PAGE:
When San Francisco 49ers’ quarterback Colin Kaepernick refused to stand for the national anthem he sparked a national outrage. Now, his movement is spreading. To the NFL’s discredit, Kaepernick’s disrespect for the colors and anthem has been mimicked throughout the league as a form of protest against alleged institutional racism in city, state, and federal police forces.
As a matter of persuasion, Kaepernick’s tactics are bizarre. You don’t sway people to your cause by insulting things they love, or take pride in, or cherish — like the American flag and the national anthem. But put that aside for a moment.
I’ve seen racism up close, and I’ve seen it how it can dig into an organization. In my case it was the military, not the police. In the 1950s and early 1960s, I flew F-100 fighter jets with the U.S. Air Force. While the military desegregated in 1948, we were still working out the kinks a decade later. At the same time, Jim Crow raged in the south. Discrimination was entrenched.
Only a few years earlier, the War Department had claimed that African Americans couldn’t understand a machine as complicated as an aircraft. It was proven wrong by the pioneering pilots of 332nd Fighter and 477th Bomber Groups, more commonly known as the “Tuskegee Airmen.”
I flew with African-American pilots. Racism existed in our ranks of course, but the prejudice was muted by the shared challenge of flying a difficult jet with nuclear bombs strapped to its belly. Shared trials and adversities have a remarkable way of eliminating petty differences like those of race, sex, creed, or orientation.
I learned a lifelong lesson from the experience. Institutions, when properly wielded, can lessen and in some cases eliminate inequity. They can offer shared goals and demand shared standards.
In the 20th century, the Armed Forces cracked that code. In the 21st century, no institution has more potential to alleviate racial tensions than our educational system, where conservatives have been at the forefront of reform efforts for years.
It is there, in the schools, that this fight must be fought, rather than meaningless gestures on the sidelines of pro-football games.
The gripe of some NFL players is that African Americans feel the brunt of law enforcement. And from a purely statistical perspective, that may be true. Compared with whites, African Americans earn 24 percent less, live five fewer years, and are six times more likely to be incarcerated. Further, blacks are shot and killed by police at a rate two and a half times higher than their white neighbors.
But consider how these number shift when adjusted for scholastic accomplishment. A seminal study by Derek Neal of the University of Chicago and William Johnson of the University of Virginia found that when educational achievement was considered, the wage gap between African Americans and whites nearly vanished.
What do wage gaps have to do with education and imprisonment? Everything. Education leads to jobs. Jobs lead to opportunity. And with opportunity comes significant reductions in incarceration rates.
A 2010 Harvard study builds off of Neal and Johnson. In “Racial Inequality in the 21st Century,” Roland Fryer found that the wage gap between blacks and whites plummeted from 17.9 percent to 10.9 percent after factoring in education. For women, the gap was reduced from 15.3 percent to 4.4 percent after an identical adjustment.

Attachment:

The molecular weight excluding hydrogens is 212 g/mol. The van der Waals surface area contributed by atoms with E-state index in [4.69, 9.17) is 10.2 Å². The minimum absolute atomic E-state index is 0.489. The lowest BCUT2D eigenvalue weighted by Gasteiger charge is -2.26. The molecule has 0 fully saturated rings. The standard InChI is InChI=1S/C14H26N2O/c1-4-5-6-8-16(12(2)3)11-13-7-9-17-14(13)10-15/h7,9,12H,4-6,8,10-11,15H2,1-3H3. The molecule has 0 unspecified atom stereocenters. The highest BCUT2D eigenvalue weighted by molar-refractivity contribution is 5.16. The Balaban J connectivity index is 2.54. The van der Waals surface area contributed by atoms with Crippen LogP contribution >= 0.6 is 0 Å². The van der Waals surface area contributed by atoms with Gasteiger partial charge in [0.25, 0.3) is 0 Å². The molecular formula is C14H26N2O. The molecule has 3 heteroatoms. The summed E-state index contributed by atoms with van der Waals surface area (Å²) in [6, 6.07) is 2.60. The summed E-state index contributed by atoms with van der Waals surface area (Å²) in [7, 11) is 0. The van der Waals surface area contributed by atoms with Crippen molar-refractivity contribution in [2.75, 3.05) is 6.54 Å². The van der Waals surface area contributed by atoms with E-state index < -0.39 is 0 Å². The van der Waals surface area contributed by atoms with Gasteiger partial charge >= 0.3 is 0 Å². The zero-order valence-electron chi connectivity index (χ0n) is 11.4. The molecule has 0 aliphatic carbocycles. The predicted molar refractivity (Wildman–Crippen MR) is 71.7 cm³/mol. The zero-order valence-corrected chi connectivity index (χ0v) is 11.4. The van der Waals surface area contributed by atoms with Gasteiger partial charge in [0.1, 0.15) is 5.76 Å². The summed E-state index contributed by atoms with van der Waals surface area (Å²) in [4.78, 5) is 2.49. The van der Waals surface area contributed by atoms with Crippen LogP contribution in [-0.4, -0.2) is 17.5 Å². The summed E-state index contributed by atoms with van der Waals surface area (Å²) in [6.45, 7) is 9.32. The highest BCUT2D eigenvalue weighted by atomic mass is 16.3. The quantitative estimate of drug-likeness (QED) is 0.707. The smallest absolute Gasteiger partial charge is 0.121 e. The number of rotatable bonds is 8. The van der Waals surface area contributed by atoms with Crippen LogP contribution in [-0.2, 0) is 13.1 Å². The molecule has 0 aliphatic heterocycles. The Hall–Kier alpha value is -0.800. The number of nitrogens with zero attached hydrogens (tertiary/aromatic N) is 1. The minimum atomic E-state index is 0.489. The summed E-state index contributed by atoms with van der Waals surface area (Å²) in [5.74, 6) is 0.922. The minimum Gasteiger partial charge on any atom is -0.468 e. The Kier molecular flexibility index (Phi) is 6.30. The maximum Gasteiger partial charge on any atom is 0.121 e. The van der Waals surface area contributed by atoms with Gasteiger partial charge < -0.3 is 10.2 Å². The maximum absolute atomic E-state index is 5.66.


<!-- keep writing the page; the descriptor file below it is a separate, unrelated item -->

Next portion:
While African Americans have triple the incarceration rates of whites, that daunting figure shrinks by a whopping 80 percent when an educational-achievement control was introduced.
Some NFL players and many in the Black Lives Matter movement see the police as the enemy, an institutional villain that victimizes African Americans without consequence.
But the real institutional adversaries of U.S. minorities are the failing schools that populate America’s inner cities. They are the politicians that support them and the teachers’ unions which oppose any and all change to the status quo.
Nearly 70 percent of inner-city students are African American or Hispanic American. There, the dropout rates are astounding. In Cleveland, the graduation rate was 38 percent compared with 81 percent in the Cleveland suburbs. In New York City, 54 percent of students graduated compared with 83 percent in the suburbs.
These aren’t just statistics. Every young man or woman who fails to earn a high-school diploma immediately disqualifies himself or herself from the vast majority of U.S. jobs. When honest work isn’t an option, at-risk youth have few choices beyond crime or government assistance. It is this dynamic, not institutional racism, that drives police into the inner cities.
Throughout my career, I’ve supported educational reform like school choice and wider opportunities for America’s lower class, for those held down by the harsh tyranny of hopelessness. If these athletes truly want to stop injustice and inequality — and I believe that they do — I would humbly suggest a change of course.
Silly virtue-signaling at sports events doesn’t do a single thing to pull an at-risk African American youth out of poverty. Vapid gestures offer no opportunity to a struggling young man or woman in Cleveland or New York, many of whom know no option in life other than crime.
But professional athletes do have a unique advantage in both fame and resources. If they get off the sidelines, if they roll up their sleeves and get to work fighting this problem by figuring out ways to inspire kids to complete their educations, they can make a difference.
Until then, they should keep America’s anthem and our colors out of it.
Thursday, October 06, 2016
Colin Kaepernick’s National Anthem Protests -- Education a Better Solution | National Review